# Multiplication and Division Facts | Math Logic Puzzles Bundle

2nd - 4th
Subjects
Standards
Resource Type
Formats Included
• Zip
Pages
408 pages
\$24.00
Bundle
List Price:
\$48.00
You Save:
\$24.00
\$24.00
Bundle
List Price:
\$48.00
You Save:
\$24.00
This bundle contains one or more resources with Google apps (e.g. docs, slides, etc.).

#### Products in this Bundle (12)

showing 1-5 of 12 products

### Description

Third grade students LOVE critical thinking activities in math. These multiplication and division brain teasers were made for 3rd grade students to use when working on multiplication and division facts in the classroom. These can also be called third grade logic puzzles! A print and digital version is included!

By buying the bundle, you save 50% off the price of the individual units.

A digital version has now been added for use with Google Slides and Google Classroom. You can now use this resource for distance learning!

There are 120 puzzles included that are perfect for every month of the year. These brain teasers help students practice finding unknowns in multiplication and division equations. Students get extra practice with missing factors, fact families, finding missing numbers in multiplication and division equations, and with standards 3.OA.4, 3.OA.6, and 3.OA.7.

An easy activity to slip into a math center or project whole group as a math number talk! There is both a color and black and white version included to best fit your needs. Answer keys are provided for self-checking or teacher convenience. These are appropriate for 2nd, 3rd, and 4th grade for practicing multiplication and division fact fluency and higher level thinking.

When I use these in my classroom, I put them in a math center. I print them 4 to a page so they fit in the color task card boxes you can find at local stores. I have students solve each one and then provide them with the answer key for self-checking. It's easy to use and print-and-go. No prep required!

Themes Included:

10 Winter Logic Puzzles

10 Valentine's Day Logic Puzzles

10 St. Patrick's Day Logic Puzzles

10 Easter Logic Puzzles

10 Spring Logic Puzzles

10 Summer Logic Puzzles

10 4th of July Logic Puzzles

10 Back to School Logic Puzzles

10 Fall Logic Puzzles

10 Halloween Logic Puzzles

10 Thanksgiving Logic Puzzles

10 Christmas Logic Puzzles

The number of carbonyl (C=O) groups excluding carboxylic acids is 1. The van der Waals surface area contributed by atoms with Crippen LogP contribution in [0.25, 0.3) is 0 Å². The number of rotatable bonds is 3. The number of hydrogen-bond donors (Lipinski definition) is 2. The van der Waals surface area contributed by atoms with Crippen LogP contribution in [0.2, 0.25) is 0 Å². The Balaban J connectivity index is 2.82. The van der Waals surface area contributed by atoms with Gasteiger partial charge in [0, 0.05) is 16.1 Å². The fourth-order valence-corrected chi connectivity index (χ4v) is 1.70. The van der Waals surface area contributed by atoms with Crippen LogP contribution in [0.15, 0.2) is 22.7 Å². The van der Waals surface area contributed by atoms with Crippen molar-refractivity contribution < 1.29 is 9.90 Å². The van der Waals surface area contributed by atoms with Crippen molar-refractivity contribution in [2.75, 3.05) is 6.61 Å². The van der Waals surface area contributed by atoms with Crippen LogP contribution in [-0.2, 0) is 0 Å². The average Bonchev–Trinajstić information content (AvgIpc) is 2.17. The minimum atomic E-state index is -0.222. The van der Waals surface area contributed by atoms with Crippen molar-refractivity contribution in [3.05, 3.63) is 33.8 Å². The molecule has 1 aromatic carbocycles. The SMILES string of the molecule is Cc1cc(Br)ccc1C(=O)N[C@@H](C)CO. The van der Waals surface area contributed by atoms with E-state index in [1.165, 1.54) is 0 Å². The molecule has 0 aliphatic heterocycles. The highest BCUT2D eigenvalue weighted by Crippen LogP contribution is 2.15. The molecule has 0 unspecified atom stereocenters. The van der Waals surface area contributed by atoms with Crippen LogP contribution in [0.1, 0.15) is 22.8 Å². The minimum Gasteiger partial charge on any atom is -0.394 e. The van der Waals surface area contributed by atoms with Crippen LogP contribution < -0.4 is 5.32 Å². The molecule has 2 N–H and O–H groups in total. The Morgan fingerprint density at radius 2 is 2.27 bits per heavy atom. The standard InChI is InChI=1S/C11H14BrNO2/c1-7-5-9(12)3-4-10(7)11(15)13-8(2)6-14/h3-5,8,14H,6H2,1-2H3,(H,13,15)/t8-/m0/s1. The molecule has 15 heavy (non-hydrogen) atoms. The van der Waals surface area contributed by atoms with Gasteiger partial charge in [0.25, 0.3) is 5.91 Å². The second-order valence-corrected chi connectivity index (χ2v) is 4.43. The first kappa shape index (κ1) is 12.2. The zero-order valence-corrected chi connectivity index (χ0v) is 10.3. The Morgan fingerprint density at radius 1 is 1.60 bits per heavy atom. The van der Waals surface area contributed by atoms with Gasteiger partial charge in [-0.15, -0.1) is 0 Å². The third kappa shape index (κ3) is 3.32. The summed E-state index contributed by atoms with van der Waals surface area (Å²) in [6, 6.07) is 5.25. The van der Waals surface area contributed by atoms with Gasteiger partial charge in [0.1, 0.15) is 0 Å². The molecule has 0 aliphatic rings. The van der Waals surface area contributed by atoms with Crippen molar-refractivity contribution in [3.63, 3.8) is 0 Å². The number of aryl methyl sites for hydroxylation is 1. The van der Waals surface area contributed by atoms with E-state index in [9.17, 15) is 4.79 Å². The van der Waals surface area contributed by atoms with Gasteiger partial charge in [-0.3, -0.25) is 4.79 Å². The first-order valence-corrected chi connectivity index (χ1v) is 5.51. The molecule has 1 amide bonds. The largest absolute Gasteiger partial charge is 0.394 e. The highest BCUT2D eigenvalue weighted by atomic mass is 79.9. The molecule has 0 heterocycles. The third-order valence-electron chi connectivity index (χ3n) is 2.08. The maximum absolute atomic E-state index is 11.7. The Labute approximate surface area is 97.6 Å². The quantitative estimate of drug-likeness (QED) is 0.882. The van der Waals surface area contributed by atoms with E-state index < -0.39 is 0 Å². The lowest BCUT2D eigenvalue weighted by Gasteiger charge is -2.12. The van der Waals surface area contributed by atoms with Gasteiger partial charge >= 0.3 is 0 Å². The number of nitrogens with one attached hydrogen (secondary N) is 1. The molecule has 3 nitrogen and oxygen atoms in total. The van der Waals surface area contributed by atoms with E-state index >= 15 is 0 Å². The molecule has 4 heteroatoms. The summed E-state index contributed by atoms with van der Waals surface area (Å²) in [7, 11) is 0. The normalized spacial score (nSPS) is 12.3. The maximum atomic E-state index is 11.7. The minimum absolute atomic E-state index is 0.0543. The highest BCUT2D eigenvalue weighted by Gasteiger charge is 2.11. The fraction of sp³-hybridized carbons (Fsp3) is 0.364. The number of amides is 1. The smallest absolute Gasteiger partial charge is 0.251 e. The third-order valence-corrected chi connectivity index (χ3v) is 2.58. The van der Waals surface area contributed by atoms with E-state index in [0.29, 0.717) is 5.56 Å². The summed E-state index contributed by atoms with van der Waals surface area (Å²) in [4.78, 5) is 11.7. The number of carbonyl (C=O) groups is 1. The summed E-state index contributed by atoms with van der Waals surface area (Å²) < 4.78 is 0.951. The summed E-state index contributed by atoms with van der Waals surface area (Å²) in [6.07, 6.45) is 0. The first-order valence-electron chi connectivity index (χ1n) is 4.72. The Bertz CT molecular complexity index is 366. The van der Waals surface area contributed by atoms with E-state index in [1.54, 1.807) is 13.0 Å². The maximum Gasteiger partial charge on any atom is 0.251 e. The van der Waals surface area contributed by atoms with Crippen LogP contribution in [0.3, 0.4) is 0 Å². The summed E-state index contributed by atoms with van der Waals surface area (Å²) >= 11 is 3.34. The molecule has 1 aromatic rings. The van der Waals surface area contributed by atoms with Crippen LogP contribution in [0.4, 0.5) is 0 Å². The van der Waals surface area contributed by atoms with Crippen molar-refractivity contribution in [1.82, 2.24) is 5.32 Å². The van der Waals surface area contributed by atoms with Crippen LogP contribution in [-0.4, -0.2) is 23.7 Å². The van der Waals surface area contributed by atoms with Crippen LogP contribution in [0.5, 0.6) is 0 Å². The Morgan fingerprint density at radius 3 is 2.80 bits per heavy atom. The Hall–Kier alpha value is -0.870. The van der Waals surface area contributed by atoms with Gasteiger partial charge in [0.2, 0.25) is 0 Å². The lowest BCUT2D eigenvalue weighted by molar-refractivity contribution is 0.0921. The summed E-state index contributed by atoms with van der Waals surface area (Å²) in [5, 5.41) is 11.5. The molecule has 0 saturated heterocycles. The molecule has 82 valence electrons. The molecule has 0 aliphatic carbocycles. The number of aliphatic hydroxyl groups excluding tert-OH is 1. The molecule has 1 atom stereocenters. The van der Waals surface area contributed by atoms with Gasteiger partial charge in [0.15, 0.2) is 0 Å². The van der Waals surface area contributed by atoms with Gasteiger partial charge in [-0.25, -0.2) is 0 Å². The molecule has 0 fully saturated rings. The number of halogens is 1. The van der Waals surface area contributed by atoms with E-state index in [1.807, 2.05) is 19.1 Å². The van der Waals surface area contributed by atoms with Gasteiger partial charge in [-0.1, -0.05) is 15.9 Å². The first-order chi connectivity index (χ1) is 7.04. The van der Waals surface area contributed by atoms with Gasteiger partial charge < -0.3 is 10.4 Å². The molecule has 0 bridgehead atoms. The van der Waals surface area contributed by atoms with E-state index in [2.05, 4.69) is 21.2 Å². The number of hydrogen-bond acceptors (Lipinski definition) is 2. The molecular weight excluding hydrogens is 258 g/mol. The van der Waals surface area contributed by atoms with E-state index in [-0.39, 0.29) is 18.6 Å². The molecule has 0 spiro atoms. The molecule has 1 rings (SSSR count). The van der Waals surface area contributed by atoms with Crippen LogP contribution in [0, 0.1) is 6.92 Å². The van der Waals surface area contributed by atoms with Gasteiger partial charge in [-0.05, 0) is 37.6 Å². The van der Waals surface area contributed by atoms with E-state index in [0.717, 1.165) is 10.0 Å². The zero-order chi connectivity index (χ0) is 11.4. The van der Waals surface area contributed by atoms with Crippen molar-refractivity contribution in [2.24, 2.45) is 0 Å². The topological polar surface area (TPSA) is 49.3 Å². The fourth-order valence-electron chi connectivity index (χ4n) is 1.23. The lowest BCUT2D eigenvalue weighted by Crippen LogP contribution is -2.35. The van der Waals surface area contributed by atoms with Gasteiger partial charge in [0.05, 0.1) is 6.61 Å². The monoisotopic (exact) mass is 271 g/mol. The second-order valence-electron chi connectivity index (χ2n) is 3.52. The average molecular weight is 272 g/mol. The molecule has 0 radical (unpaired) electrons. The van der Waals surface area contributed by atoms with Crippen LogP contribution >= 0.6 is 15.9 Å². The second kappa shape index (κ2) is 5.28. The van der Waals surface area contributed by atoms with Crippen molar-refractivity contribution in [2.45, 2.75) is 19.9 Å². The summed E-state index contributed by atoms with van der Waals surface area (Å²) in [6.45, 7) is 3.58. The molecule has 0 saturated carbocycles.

These are great for:

How to Use:

-math center

-whole group discussion

-math game

-small group

-partners

-individually

-enrichment

-homework

-extra practice

What's Included?

-10 brain teasers for each month of the year

-color version

-black and white version

Check out the preview to see more!

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Thank you so much,

Purchasing this product grants permission for use by one teacher in his or her own classroom. If you intend to share with others, please purchase an additional license at a discount!

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Total Pages
408 pages
Included
Teaching Duration
1 Year
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### Standards

to see state-specific standards (only available in the US).
Fluently multiply and divide within 100, using strategies such as the relationship between multiplication and division (e.g., knowing that 8 × 5 = 40, one knows 40 ÷ 5 = 8) or properties of operations. By the end of Grade 3, know from memory all products of two one-digit numbers.
Understand division as an unknown-factor problem. For example, find 32 ÷ 8 by finding the number that makes 32 when multiplied by 8.
Determine the unknown whole number in a multiplication or division equation relating three whole numbers. For example, determine the unknown number that makes the equation true in each of the equations 8 × ? = 48, 5 = __ ÷ 3, 6 × 6 = ?.
Interpret whole-number quotients of whole numbers, e.g., interpret 56 ÷ 8 as the number of objects in each share when 56 objects are partitioned equally into 8 shares, or as a number of shares when 56 objects are partitioned into equal shares of 8 objects each. For example, describe a context in which a number of shares or a number of groups can be expressed as 56 ÷ 8.
Interpret products of whole numbers, e.g., interpret 5 × 7 as the total number of objects in 5 groups of 7 objects each. For example, describe a context in which a total number of objects can be expressed as 5 × 7.